April 2 (UPI) – Genomic surveys suggest that many coral reefs harbor hidden diversity. Corals that look identical are actually genetically different.
In a new article, published Friday in the journal Current Biology, scientists detailed important ecological and physiological differences between coral species that resemble each other.
The study’s authors said they hope their work will help conservationists develop and carry out more effective protection and restoration plans.
“We know we are greatly underestimating the actual number of coral species because of this hidden diversity,” Pim Bongaerts, a researcher at the California Academy of Sciences, said in a press release.
“We offer one of the first clear examples of how coral species that look identical can be very different in terms of their ecology and physiology, from when they reproduce to what depths they prefer. This means that our current framework to classify corals that build reefs based primarily on morphology is limiting our ability to understand and protect them, ”Bongaerts said.
For the study, scientists collected DNA samples from more than 1,400 individual corals across the tropical seas of the Indo-Pacific.
Genomic sequencing showed that one of the most widespread corals in the region, called snake coral, Pachyseris Fair, is actually four different species. Even under the microscope, the species looked identical.
To identify possible ecological differences between the species, the scientists put on the diving material and returned to the source.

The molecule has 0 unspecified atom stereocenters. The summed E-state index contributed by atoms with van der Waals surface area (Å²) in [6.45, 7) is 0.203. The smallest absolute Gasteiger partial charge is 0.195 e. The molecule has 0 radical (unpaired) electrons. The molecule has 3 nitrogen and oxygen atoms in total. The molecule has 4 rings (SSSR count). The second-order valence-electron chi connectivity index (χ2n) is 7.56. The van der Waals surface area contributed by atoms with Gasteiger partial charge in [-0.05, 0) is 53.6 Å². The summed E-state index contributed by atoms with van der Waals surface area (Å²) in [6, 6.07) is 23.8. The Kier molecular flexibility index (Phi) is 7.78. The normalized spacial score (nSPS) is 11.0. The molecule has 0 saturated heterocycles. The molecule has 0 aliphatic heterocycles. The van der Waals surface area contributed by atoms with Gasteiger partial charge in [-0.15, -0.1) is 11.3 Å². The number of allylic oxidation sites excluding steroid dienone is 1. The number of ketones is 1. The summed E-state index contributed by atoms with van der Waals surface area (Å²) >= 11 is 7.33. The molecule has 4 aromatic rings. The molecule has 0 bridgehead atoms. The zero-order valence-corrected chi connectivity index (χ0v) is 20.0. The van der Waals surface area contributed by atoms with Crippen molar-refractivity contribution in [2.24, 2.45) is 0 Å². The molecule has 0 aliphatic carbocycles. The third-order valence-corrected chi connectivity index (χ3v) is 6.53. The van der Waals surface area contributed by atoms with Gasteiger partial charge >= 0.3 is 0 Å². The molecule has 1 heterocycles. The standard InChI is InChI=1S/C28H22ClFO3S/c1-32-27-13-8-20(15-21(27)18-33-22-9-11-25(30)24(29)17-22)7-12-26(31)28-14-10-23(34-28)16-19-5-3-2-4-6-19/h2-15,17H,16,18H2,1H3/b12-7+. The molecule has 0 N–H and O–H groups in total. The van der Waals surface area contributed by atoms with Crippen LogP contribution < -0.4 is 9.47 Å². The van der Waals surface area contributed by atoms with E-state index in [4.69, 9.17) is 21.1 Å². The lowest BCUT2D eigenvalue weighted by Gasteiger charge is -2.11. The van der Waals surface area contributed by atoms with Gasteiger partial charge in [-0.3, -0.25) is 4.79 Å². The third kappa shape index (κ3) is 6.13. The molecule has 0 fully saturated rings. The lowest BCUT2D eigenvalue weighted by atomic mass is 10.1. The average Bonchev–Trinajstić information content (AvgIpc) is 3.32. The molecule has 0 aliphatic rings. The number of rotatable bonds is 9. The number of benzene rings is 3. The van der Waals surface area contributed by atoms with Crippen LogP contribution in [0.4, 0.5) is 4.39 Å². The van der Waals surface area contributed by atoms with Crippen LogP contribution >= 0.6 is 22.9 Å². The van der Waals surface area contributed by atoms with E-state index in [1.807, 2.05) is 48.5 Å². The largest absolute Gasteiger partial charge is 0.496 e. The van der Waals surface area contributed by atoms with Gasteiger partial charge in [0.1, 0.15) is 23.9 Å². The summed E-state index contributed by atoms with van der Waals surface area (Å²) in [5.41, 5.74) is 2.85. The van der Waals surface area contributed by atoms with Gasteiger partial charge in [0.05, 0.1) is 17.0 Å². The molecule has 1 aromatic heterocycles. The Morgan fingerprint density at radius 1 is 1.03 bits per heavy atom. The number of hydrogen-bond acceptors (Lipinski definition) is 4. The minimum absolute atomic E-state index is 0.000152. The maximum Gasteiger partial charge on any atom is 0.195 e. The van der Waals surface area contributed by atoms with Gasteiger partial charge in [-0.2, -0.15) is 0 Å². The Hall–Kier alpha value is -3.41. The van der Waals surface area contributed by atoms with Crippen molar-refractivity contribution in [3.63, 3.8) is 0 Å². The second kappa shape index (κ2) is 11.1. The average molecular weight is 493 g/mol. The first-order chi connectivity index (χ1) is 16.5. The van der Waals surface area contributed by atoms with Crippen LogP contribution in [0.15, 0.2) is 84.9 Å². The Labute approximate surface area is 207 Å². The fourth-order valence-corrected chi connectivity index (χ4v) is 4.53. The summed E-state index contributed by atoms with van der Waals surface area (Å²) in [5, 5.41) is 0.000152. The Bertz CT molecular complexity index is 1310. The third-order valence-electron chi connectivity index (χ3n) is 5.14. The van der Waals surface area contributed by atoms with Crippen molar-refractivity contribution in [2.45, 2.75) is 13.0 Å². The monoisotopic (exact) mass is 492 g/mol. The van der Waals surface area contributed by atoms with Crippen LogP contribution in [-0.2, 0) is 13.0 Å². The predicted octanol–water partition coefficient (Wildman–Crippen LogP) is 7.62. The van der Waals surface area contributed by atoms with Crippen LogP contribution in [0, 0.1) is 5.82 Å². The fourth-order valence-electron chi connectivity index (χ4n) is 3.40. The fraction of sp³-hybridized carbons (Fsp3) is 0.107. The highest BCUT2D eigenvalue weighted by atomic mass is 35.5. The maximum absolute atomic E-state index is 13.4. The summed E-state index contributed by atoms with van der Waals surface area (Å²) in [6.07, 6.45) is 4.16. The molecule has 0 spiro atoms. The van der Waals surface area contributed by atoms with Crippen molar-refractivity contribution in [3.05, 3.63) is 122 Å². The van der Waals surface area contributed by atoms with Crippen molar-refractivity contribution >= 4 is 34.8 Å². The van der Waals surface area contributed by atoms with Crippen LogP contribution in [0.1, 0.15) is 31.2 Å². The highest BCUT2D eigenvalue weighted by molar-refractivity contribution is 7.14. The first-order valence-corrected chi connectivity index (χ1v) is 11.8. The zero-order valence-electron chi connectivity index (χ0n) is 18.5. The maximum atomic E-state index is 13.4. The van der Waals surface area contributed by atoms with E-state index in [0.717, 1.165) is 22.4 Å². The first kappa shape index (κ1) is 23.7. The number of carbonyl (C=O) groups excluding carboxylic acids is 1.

Researchers observed reefs at various depths, from shallow reefs to mesophotic reefs, those that are between 100 and 490 feet below the surface of the ocean.
Although divers found all four species in the full range of depths, their observations showed that each species is more abundant at certain depths.
The four species also exhibited unique physiological traits, including different concentrations of proteins, that help them thrive at different depths.
“Knowing which corals thrive where and at what depths is crucial to reef conservation,” said co-author Ove Hoegh-Guldberg, a professor at the University of Queensland in Australia.
“Most marine protected areas only protect shallow reefs, which means that current conservation strategies overlook hidden species at mesophotic depths. We need to think more about this protection gap,” Hoegh- said. Guldberg.
Using data from genomic sequencing efforts, the research team designed a rapid DNA test that can be used in the field and help scientists quickly identify similar coral species.
Scientists hope that future studies will highlight how different snake corals respond to environmental changes, including increases in CO2 and rising ocean temperatures.
“At a time when reefs around the world are experiencing rapid degradation, it is critical to begin capturing this hidden diversity, not just of species, but of how they live and function, to improve our understanding and ability to protect these fragile ecosystems, ”Bongaerts said.